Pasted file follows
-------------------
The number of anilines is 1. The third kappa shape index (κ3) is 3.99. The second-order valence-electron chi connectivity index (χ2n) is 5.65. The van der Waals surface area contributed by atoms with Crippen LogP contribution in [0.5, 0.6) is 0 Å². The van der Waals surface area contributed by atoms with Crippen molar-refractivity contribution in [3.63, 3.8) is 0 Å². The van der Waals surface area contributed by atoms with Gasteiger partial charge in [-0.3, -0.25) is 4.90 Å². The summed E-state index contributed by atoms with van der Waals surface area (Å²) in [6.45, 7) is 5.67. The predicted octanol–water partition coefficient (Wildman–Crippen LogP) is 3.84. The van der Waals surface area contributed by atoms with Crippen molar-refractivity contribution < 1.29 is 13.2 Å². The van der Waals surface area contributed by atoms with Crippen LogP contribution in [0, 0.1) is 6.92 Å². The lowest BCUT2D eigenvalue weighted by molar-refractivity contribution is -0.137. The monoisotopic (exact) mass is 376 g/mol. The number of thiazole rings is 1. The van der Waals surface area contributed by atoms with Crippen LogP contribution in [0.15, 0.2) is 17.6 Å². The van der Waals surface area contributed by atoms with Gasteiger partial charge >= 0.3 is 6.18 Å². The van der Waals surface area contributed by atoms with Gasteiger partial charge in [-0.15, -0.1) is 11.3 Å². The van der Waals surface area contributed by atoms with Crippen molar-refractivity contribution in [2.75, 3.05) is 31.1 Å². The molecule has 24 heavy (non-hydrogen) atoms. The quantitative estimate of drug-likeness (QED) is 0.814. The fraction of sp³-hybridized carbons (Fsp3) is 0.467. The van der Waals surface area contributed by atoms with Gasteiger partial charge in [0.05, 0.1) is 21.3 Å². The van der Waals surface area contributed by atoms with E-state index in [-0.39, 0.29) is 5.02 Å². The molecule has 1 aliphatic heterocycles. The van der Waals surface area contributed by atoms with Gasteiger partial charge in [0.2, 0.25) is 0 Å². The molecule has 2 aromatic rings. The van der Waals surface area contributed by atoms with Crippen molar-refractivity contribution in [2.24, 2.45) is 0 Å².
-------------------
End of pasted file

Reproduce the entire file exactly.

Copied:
The number of anilines is 1. The third kappa shape index (κ3) is 3.99. The second-order valence-electron chi connectivity index (χ2n) is 5.65. The van der Waals surface area contributed by atoms with Crippen LogP contribution in [0.5, 0.6) is 0 Å². The van der Waals surface area contributed by atoms with Crippen molar-refractivity contribution in [3.63, 3.8) is 0 Å². The van der Waals surface area contributed by atoms with Gasteiger partial charge in [-0.3, -0.25) is 4.90 Å². The summed E-state index contributed by atoms with van der Waals surface area (Å²) in [6.45, 7) is 5.67. The predicted octanol–water partition coefficient (Wildman–Crippen LogP) is 3.84. The van der Waals surface area contributed by atoms with Crippen molar-refractivity contribution < 1.29 is 13.2 Å². The van der Waals surface area contributed by atoms with Crippen LogP contribution in [0, 0.1) is 6.92 Å². The lowest BCUT2D eigenvalue weighted by molar-refractivity contribution is -0.137. The monoisotopic (exact) mass is 376 g/mol. The number of thiazole rings is 1. The van der Waals surface area contributed by atoms with Crippen LogP contribution in [0.15, 0.2) is 17.6 Å². The van der Waals surface area contributed by atoms with Gasteiger partial charge >= 0.3 is 6.18 Å². The van der Waals surface area contributed by atoms with Gasteiger partial charge in [-0.15, -0.1) is 11.3 Å². The van der Waals surface area contributed by atoms with Crippen molar-refractivity contribution in [2.75, 3.05) is 31.1 Å². The molecule has 24 heavy (non-hydrogen) atoms. The quantitative estimate of drug-likeness (QED) is 0.814. The fraction of sp³-hybridized carbons (Fsp3) is 0.467. The van der Waals surface area contributed by atoms with Gasteiger partial charge in [0.05, 0.1) is 21.3 Å². The van der Waals surface area contributed by atoms with E-state index in [-0.39, 0.29) is 5.02 Å². The molecule has 1 aliphatic heterocycles. The van der Waals surface area contributed by atoms with Gasteiger partial charge in [0.2, 0.25) is 0 Å². The molecule has 2 aromatic rings. The van der Waals surface area contributed by atoms with Crippen molar-refractivity contribution in [2.24, 2.45) is 0 Å².